If you love good data visualizations, you’ve come to the right place at the right time! Every Friday, we choose the four most interesting projects making good use of charts and maps, from those we have come across out there just lately, and introduce you to them. Here are the visualizations we’re going to tell you about this time on DataViz Weekly:
- (False?) dichotomy between saving lives and saving the economy during the second wave — Michael Smithson on The Conversation
- COVID Resilience Ranking revealing the best and worst places to stay during the pandemic — Bloomberg
- Length of summers in Spain since 1950, by municipality — Predictia
- The most popular Thanksgiving pie in each state — Instagram
Leading the data visualization market with the best-in-class solutions, we are always excited to see how not only companies but also individuals from all over the world use them to produce interactive charts in their projects. Here’s one new interesting example we’ve recently learned about. Mais Hatem from Syria, currently an undergraduate at the American University of Beirut (Lebanon), created “Cloud a Subreddit,” a web project that generates a beautiful interactive Word Cloud chart out of any given Reddit’s subreddit with the help of the AnyChart JS library.
We had a quick interview with Mais where she told us more about her work and experience using AnyChart. Check it out.
Another long seven-day wait is over, and DataViz Weekly‘s already here to introduce you to new awesome data visualizations we have met these days around the Web. Let’s see what we’ve got this time!
- COVID-19 growth rates in each U.S. county — Benjamin Schmidt
- World development indicators — The World Bank
- Timelines for new and all current federal judges — ProPublica
- Colors of the U.S. election maps on different media — SBS News
Visualizing Data About Energy Mix, Subreddit Posts, Hate Crimes, and McDonald’s Ice Cream Availability — DataViz WeeklyNovember 13th, 2020 by AnyChart Team
DataViz Weekly is back — check out some of the most interesting third-party data visualization projects we have recently come across! Let’s start with a quick list and then take a closer look at each:
- Electricity generation in America since 2001 — NYT
- Subreddits in word clouds — Mais Hatem
- Hate crimes in the United States — UCLA
- McDonald’s ice cream machine status — Rashiq Zahid
A Venn diagram is a form of data visualization that uses shapes, generally circles, to show the relationships among groups of things. In this chart type, overlapping areas show commonalities while circles that do not overlap show the traits that are not shared.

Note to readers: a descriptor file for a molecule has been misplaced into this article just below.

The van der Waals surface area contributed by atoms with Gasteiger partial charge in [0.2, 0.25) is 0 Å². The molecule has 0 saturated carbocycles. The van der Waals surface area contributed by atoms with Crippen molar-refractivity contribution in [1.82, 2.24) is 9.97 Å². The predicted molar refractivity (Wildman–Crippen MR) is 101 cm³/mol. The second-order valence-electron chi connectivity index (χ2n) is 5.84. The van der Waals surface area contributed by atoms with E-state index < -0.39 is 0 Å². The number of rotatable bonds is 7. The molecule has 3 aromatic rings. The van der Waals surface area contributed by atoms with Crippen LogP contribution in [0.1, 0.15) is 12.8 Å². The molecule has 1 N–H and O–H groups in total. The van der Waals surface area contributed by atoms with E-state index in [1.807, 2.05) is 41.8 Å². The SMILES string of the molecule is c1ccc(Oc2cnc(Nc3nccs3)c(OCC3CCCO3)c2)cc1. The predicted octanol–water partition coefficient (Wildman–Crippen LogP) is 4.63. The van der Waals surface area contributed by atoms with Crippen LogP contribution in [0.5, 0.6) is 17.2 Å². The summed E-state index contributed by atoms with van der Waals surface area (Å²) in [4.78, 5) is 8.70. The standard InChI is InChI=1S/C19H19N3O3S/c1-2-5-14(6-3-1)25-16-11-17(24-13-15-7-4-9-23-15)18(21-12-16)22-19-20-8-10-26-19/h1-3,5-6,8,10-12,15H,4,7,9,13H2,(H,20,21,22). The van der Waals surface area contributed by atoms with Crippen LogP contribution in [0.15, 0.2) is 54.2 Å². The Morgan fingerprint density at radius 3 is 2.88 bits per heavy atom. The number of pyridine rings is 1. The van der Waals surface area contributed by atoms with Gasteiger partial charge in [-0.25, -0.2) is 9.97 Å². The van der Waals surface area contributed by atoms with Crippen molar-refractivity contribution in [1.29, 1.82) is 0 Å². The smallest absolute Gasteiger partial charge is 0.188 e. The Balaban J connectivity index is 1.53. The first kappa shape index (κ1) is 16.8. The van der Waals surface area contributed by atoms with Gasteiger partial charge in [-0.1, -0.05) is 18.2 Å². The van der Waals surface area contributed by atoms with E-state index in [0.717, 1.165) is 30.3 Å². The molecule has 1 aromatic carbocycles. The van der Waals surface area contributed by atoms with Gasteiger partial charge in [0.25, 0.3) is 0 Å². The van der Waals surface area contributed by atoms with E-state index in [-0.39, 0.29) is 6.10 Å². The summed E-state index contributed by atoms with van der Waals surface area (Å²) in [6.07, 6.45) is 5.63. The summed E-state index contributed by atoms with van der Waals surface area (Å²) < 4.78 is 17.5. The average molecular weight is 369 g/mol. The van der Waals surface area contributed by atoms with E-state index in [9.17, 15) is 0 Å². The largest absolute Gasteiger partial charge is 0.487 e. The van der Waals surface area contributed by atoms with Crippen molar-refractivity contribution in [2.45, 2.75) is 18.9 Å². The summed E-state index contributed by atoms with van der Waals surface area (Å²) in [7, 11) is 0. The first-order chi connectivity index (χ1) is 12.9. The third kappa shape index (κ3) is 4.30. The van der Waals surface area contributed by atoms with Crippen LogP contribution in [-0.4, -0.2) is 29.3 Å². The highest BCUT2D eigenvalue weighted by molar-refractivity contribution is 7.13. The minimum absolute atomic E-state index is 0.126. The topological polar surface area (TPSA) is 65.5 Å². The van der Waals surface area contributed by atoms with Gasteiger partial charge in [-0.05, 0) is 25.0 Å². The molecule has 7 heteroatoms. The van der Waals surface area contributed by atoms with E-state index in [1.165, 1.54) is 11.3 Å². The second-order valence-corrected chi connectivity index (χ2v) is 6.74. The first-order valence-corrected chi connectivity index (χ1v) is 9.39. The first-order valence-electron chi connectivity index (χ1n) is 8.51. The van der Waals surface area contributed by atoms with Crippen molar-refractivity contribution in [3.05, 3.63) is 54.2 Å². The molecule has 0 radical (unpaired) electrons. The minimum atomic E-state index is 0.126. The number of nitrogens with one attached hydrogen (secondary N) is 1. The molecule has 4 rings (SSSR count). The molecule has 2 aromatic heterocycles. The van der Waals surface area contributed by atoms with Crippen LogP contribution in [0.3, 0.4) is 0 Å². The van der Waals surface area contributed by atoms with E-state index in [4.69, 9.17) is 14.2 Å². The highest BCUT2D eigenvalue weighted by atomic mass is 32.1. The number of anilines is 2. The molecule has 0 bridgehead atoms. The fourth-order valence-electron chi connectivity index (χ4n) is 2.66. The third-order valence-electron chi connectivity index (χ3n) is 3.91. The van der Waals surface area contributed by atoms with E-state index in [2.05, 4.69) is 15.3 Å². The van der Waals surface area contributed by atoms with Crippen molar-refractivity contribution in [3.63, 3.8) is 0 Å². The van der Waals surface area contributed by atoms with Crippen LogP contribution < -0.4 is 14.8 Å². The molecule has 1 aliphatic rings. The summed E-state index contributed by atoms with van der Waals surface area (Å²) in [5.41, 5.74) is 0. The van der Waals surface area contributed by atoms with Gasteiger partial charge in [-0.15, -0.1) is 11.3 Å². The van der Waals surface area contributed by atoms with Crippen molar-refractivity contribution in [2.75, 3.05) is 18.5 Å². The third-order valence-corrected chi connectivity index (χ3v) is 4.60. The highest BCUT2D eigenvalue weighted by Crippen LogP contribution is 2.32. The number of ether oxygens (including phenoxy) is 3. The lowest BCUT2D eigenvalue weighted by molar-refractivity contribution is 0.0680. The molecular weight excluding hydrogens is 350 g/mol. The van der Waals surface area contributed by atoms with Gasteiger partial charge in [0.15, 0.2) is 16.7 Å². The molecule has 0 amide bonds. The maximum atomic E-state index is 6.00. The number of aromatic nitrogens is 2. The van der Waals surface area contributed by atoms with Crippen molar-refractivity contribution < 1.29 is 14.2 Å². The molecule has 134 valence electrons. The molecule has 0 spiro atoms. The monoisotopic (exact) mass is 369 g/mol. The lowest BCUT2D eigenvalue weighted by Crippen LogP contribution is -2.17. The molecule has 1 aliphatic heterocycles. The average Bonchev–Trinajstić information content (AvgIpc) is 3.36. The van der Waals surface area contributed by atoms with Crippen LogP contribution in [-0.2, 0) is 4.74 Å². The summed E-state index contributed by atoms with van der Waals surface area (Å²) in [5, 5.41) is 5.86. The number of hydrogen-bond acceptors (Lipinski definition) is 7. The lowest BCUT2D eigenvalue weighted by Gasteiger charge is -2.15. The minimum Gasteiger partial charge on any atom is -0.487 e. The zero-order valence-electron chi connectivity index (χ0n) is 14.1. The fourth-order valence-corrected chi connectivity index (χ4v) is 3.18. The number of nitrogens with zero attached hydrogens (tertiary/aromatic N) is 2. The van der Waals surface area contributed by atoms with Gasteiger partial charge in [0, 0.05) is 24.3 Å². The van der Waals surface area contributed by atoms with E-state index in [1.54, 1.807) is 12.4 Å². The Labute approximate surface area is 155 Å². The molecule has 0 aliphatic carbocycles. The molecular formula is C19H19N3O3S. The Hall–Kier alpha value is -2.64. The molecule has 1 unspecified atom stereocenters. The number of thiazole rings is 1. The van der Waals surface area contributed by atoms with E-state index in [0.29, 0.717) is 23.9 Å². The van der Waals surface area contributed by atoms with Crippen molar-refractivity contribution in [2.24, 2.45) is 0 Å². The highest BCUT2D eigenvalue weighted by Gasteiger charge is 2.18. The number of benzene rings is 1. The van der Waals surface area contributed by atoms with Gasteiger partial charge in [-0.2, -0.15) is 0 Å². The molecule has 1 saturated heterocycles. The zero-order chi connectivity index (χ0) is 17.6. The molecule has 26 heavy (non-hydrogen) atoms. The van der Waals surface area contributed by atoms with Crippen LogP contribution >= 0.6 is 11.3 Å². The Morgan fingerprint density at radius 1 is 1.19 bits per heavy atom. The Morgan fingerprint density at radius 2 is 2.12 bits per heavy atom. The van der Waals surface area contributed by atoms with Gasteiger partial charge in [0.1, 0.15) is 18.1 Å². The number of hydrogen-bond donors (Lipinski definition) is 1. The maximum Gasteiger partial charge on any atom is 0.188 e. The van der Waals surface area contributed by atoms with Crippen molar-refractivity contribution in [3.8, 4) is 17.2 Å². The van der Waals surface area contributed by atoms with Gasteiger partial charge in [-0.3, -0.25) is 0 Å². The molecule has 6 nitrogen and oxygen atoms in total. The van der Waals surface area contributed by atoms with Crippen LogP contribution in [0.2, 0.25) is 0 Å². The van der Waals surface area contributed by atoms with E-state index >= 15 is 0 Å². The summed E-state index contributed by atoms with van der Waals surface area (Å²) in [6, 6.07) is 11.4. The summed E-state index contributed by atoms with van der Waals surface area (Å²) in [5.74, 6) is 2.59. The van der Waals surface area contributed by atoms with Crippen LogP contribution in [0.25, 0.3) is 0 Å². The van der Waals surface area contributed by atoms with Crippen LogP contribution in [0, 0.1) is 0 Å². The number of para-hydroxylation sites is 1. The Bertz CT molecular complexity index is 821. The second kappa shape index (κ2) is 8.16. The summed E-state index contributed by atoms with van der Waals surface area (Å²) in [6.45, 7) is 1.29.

Introduced by John Venn, an English mathematician, logician, and philosopher, Venn diagrams are also called set diagrams or logic diagrams since they show possible logical relations between elements of different sets. When drawing such charts, we will most probably be dealing with two or three overlapping circles, since having only one circle would be boring, and having four or more circles quickly becomes really complicated.
Not only are these diagrams good visualizations as a concept, but they also provide a great opportunity to represent qualitative data and a bit of graphic humor. Basically, they are easy and fun to build and use. I’ll show you right now!
During the ongoing coronavirus pandemic, with working from home and avoiding food from outside, many of us have become amateur chefs. So, let us use a JS-based Venn diagram to find out what kind of recipe would be the best to try out on a working day — this is going to be a delightful use case to explore!
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20+ Electoral Maps Visualizing 2020 U.S. Presidential Election Results — DataViz Weekly Special EditionNovember 6th, 2020 by AnyChart Team
All eyes on election maps! Yes, they could be misleading. And even widely misleading. But it can be at least so fascinating to look at them, especially at times like this! So, we have curated a list of over twenty reputable resources — as of now, to be precise, 24 and counting! — where you can watch the live results of the 2020 United States Presidential election in compelling data visualizations. At the same time, it is a great chance for you to investigate and understand how election maps (and some other graphics) can look and work in practice.
Vote counts may be different on different platforms and update as more data becomes available out there — it’s absolutely okay. The election results are still partial. Over the coming days, all numbers will be adjusted to match the real, final vote count. Just in case: We’ve added only reliable sources — notable, reputable media outlets.
Without further ado, check out maybe the most important data visualizations these days! (Electoral vote count numbers in the text last updated on November 9th, 2020, for each source.)